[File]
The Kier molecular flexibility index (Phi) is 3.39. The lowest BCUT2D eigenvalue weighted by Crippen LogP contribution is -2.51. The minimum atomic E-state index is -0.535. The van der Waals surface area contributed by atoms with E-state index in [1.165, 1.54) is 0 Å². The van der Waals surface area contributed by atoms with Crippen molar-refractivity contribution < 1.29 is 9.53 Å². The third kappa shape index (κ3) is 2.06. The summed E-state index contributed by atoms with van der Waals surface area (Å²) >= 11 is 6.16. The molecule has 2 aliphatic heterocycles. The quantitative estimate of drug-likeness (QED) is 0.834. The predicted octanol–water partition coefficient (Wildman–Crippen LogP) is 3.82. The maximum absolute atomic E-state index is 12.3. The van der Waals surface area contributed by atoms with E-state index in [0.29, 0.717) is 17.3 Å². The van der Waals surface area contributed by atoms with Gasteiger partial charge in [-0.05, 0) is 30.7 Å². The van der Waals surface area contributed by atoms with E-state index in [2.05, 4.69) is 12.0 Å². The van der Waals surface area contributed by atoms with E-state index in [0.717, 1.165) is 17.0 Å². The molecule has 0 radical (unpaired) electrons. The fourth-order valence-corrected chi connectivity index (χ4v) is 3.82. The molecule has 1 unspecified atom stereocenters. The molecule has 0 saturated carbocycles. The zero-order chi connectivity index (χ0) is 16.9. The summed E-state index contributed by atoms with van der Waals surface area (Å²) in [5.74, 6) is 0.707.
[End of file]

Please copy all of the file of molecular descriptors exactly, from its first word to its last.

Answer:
The Kier molecular flexibility index (Phi) is 3.39. The lowest BCUT2D eigenvalue weighted by Crippen LogP contribution is -2.51. The minimum atomic E-state index is -0.535. The van der Waals surface area contributed by atoms with E-state index in [1.165, 1.54) is 0 Å². The van der Waals surface area contributed by atoms with Crippen molar-refractivity contribution < 1.29 is 9.53 Å². The third kappa shape index (κ3) is 2.06. The summed E-state index contributed by atoms with van der Waals surface area (Å²) >= 11 is 6.16. The molecule has 2 aliphatic heterocycles. The quantitative estimate of drug-likeness (QED) is 0.834. The predicted octanol–water partition coefficient (Wildman–Crippen LogP) is 3.82. The maximum absolute atomic E-state index is 12.3. The van der Waals surface area contributed by atoms with E-state index in [0.29, 0.717) is 17.3 Å². The van der Waals surface area contributed by atoms with Gasteiger partial charge in [-0.05, 0) is 30.7 Å². The van der Waals surface area contributed by atoms with E-state index in [2.05, 4.69) is 12.0 Å². The van der Waals surface area contributed by atoms with E-state index in [0.717, 1.165) is 17.0 Å². The molecule has 0 radical (unpaired) electrons. The fourth-order valence-corrected chi connectivity index (χ4v) is 3.82. The molecule has 1 unspecified atom stereocenters. The molecule has 0 saturated carbocycles. The zero-order chi connectivity index (χ0) is 16.9. The summed E-state index contributed by atoms with van der Waals surface area (Å²) in [5.74, 6) is 0.707.